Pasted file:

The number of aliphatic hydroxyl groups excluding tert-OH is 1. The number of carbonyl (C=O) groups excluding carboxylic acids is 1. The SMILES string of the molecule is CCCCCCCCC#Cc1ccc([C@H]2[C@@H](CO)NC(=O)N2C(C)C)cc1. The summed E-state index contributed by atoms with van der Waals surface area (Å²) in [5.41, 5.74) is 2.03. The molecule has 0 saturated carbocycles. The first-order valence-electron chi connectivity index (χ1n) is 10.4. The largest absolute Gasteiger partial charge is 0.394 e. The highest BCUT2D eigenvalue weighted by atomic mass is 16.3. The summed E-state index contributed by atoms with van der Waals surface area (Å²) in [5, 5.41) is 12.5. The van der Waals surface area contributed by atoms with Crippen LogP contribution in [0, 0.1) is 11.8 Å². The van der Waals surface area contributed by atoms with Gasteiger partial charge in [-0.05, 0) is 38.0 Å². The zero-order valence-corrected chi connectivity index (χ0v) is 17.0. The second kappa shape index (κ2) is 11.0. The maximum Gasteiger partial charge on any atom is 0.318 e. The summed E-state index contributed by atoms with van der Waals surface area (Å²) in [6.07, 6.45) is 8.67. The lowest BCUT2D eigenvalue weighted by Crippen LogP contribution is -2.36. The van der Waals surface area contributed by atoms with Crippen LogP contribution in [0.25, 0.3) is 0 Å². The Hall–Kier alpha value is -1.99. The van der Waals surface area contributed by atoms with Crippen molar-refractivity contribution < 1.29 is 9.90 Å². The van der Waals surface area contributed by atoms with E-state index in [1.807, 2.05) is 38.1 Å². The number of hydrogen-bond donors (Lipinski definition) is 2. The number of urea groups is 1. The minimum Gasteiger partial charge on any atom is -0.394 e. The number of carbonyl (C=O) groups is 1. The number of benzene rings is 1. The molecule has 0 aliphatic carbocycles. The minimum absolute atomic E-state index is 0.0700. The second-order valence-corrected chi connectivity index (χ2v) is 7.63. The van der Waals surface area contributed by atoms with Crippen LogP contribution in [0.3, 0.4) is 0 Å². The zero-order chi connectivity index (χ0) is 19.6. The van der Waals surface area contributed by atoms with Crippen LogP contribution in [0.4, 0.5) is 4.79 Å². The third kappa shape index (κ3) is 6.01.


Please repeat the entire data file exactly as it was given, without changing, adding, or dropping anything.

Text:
The number of aliphatic hydroxyl groups excluding tert-OH is 1. The number of carbonyl (C=O) groups excluding carboxylic acids is 1. The SMILES string of the molecule is CCCCCCCCC#Cc1ccc([C@H]2[C@@H](CO)NC(=O)N2C(C)C)cc1. The summed E-state index contributed by atoms with van der Waals surface area (Å²) in [5.41, 5.74) is 2.03. The molecule has 0 saturated carbocycles. The first-order valence-electron chi connectivity index (χ1n) is 10.4. The largest absolute Gasteiger partial charge is 0.394 e. The highest BCUT2D eigenvalue weighted by atomic mass is 16.3. The summed E-state index contributed by atoms with van der Waals surface area (Å²) in [5, 5.41) is 12.5. The van der Waals surface area contributed by atoms with Crippen LogP contribution in [0, 0.1) is 11.8 Å². The van der Waals surface area contributed by atoms with Gasteiger partial charge in [-0.05, 0) is 38.0 Å². The zero-order valence-corrected chi connectivity index (χ0v) is 17.0. The second kappa shape index (κ2) is 11.0. The maximum Gasteiger partial charge on any atom is 0.318 e. The summed E-state index contributed by atoms with van der Waals surface area (Å²) in [6.07, 6.45) is 8.67. The lowest BCUT2D eigenvalue weighted by Crippen LogP contribution is -2.36. The van der Waals surface area contributed by atoms with Crippen LogP contribution in [0.25, 0.3) is 0 Å². The Hall–Kier alpha value is -1.99. The van der Waals surface area contributed by atoms with Crippen molar-refractivity contribution < 1.29 is 9.90 Å². The van der Waals surface area contributed by atoms with E-state index in [1.807, 2.05) is 38.1 Å². The number of hydrogen-bond donors (Lipinski definition) is 2. The number of urea groups is 1. The minimum Gasteiger partial charge on any atom is -0.394 e. The number of carbonyl (C=O) groups is 1. The number of benzene rings is 1. The molecule has 0 aliphatic carbocycles. The minimum absolute atomic E-state index is 0.0700. The second-order valence-corrected chi connectivity index (χ2v) is 7.63. The van der Waals surface area contributed by atoms with Crippen LogP contribution in [0.3, 0.4) is 0 Å². The zero-order chi connectivity index (χ0) is 19.6. The van der Waals surface area contributed by atoms with Crippen LogP contribution in [0.4, 0.5) is 4.79 Å². The third kappa shape index (κ3) is 6.01.